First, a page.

The Shark’s Tooth Capital of the World is going to ban shark fishing from its municipal pier, located next to a restaurant named “Sharky’s.”

The irony is thick but this is the right thing for the city to do.

First, it’s important to note that this isn’t a done deal. The city attorney is drafting a ban on fishing for sharks from the pier and city’s beaches but with the Council’s summer break coming up it couldn’t go to the required second reading until the end of August at the earliest.

The Council had hoped to get input Tuesday from the state’s Fish and Wildlife Conservation Commission but that won’t happen at least until September, so action on the ordinance could be deferred until then.

And, of course, the fishing community has yet to weigh in. Anglers made it clear during prior discussions about shark fishing that they were not in favor of any new restrictions, let alone a ban.

But they’re getting some anyway, courtesy of new state rules that go into effect July 1.

Most people who fish for sharks from shore — which includes piers — will need a specific license to do it and will have to take an online course to get one.

Chumming for any species will be prohibited. Only specific types of hooks will be allowed.

Most significant for the Council’s decision to move forward on a ban, if a prohibited shark species is caught it must remain in the water with its gills submerged and be released “without delay. If hook removal will delay release, cut the hook or the leader as close to the hook as possible.”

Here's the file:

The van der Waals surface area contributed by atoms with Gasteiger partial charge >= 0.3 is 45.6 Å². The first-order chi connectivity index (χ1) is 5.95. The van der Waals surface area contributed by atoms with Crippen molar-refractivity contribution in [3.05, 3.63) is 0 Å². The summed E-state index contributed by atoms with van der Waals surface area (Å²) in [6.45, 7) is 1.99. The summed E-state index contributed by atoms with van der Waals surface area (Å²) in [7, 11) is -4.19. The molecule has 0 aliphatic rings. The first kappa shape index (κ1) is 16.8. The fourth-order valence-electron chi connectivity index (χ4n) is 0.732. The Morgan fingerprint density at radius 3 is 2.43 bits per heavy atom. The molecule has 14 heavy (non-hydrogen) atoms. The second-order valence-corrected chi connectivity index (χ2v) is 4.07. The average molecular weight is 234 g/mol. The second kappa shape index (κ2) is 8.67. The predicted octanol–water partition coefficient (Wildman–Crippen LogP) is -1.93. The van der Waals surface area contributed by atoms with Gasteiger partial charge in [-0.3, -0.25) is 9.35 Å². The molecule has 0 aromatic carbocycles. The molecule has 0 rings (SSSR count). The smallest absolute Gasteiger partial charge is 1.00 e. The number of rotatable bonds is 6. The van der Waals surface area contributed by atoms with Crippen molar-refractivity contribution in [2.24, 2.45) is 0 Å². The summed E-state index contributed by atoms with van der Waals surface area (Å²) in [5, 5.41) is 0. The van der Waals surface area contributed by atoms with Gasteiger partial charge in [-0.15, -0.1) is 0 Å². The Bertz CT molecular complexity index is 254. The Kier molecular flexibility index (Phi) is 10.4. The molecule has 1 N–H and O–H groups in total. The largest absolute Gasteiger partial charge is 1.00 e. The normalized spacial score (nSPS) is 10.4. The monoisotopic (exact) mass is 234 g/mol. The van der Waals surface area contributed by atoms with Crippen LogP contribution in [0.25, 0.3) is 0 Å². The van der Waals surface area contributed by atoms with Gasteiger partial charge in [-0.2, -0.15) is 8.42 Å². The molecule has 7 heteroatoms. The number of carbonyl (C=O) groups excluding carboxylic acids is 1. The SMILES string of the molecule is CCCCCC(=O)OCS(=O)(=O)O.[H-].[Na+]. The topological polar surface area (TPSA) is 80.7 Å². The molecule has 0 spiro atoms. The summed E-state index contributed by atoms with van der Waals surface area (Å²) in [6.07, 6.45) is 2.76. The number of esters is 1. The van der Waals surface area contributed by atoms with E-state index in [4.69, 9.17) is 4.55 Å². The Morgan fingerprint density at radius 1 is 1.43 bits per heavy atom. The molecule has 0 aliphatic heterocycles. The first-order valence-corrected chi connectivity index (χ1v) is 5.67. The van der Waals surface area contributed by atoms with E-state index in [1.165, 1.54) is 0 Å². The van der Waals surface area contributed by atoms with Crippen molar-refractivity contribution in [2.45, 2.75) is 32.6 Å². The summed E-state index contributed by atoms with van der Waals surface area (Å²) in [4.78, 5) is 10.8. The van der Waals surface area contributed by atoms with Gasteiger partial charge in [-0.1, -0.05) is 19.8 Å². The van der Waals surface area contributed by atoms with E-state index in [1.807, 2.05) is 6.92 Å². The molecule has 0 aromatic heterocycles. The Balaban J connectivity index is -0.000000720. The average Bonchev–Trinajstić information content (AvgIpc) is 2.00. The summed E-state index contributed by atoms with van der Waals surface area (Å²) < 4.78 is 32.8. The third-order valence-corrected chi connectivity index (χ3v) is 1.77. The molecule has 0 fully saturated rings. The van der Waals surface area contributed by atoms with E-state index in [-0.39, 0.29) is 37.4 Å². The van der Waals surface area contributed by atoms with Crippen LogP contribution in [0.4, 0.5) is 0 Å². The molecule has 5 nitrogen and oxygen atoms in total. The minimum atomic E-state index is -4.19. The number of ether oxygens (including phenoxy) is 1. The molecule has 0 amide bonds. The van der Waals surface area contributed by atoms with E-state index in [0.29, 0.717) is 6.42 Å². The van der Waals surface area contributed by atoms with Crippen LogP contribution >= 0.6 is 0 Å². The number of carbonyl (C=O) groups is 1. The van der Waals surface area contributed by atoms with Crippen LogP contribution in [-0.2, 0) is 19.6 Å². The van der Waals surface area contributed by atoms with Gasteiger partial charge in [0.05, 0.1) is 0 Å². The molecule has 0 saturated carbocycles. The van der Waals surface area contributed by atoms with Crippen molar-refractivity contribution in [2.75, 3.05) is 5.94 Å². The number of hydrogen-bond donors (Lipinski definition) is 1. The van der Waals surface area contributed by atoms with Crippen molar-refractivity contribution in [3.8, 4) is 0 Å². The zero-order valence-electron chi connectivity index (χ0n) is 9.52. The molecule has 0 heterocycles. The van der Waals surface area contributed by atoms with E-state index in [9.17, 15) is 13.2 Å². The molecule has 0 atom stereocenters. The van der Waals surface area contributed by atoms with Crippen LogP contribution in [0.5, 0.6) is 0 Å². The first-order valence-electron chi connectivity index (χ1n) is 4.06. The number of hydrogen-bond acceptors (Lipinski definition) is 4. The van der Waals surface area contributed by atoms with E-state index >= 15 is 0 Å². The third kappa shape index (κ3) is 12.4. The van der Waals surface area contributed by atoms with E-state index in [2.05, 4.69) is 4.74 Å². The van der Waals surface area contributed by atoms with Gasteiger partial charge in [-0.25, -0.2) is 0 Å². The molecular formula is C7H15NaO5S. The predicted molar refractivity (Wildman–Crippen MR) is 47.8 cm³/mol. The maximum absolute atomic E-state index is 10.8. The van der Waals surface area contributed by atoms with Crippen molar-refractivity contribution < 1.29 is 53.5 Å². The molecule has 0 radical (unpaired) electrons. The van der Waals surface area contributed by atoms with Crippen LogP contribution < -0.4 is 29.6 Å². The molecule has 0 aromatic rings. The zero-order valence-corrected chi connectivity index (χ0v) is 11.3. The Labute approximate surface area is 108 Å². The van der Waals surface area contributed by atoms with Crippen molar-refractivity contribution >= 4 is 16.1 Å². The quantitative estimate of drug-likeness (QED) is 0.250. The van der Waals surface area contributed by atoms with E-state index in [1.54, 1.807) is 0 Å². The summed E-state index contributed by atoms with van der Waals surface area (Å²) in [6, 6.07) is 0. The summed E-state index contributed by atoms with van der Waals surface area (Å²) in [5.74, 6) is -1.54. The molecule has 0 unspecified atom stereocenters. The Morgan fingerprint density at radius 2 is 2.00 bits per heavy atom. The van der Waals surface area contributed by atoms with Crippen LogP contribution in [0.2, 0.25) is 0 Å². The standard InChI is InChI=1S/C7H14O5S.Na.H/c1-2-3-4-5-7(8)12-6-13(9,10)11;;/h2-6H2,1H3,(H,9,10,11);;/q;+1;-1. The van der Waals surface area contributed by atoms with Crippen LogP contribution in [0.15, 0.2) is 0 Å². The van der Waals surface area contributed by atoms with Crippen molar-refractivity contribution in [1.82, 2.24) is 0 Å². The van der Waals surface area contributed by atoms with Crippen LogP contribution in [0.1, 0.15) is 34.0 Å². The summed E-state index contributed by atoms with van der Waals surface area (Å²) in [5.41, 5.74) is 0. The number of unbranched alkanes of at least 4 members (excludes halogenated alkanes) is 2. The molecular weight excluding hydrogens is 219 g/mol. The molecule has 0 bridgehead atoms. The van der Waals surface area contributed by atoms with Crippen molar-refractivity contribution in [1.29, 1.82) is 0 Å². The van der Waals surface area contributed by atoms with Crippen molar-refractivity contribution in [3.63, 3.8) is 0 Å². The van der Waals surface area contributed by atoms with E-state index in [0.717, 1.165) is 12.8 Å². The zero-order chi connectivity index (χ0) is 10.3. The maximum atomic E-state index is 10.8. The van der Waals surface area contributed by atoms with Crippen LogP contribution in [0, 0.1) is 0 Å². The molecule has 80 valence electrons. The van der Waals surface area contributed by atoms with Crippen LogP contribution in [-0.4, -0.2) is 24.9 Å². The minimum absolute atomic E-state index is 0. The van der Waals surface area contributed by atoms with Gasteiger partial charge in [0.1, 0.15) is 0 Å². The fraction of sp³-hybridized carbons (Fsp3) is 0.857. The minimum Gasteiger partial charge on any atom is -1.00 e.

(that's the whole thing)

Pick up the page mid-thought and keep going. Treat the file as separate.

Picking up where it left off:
There are 27 prohibited species in Florida waters, including three species of hammerheads, and another eight that have size limits.

To release a shark caught at the end of the pier by removing the hook or cutting the hook or leader would mean walking all the way back to shore while keeping control of the fish in an area where there are people in and on the water, and turning it loose there.

The obvious alternative is just to cut the line, leaving the hook, leader and a length of line attached to the shark, contrary to the rule. The likelihood of getting caught is minimal, however.

We know that shark fishing has its fans. People come to Venice to participate in it or watch it. Landing a shark on the pier is a spectacle.

But it’s a spectacle that the state’s new rules make more dangerous for other people, we believe, which triggers the city’s authority to impose a ban in the interest of public safety. A number of cities already have one.

A ban wouldn’t be the end of the world. It would only apply to the pier and city beaches and wouldn’t affect shark fishing from a boat or any beach outside the city that’s not under a separate ban.

Fishing would still be allowed from the pier. Sharks’ teeth come from long-dead fish, so Venice could remain the Shark’s Tooth Capital and Sharky’s could stay Sharky’s.

If you oppose a ban, there’s a lot of time to lobby the Council to defeat it. Explain the impact not just on the people who like to fish for sharks but also on the businesses those people patronize.

Most important, offer an alternative to a complete ban.

Council Member Bob Daniels said that by allowing fishing for sharks around people the city is “waiting for an accident to happen” and several of his colleagues were of like mind. They’re not going to reject a ban if the only option is the status quo

An editorial from the Venice Gondolier Sun.

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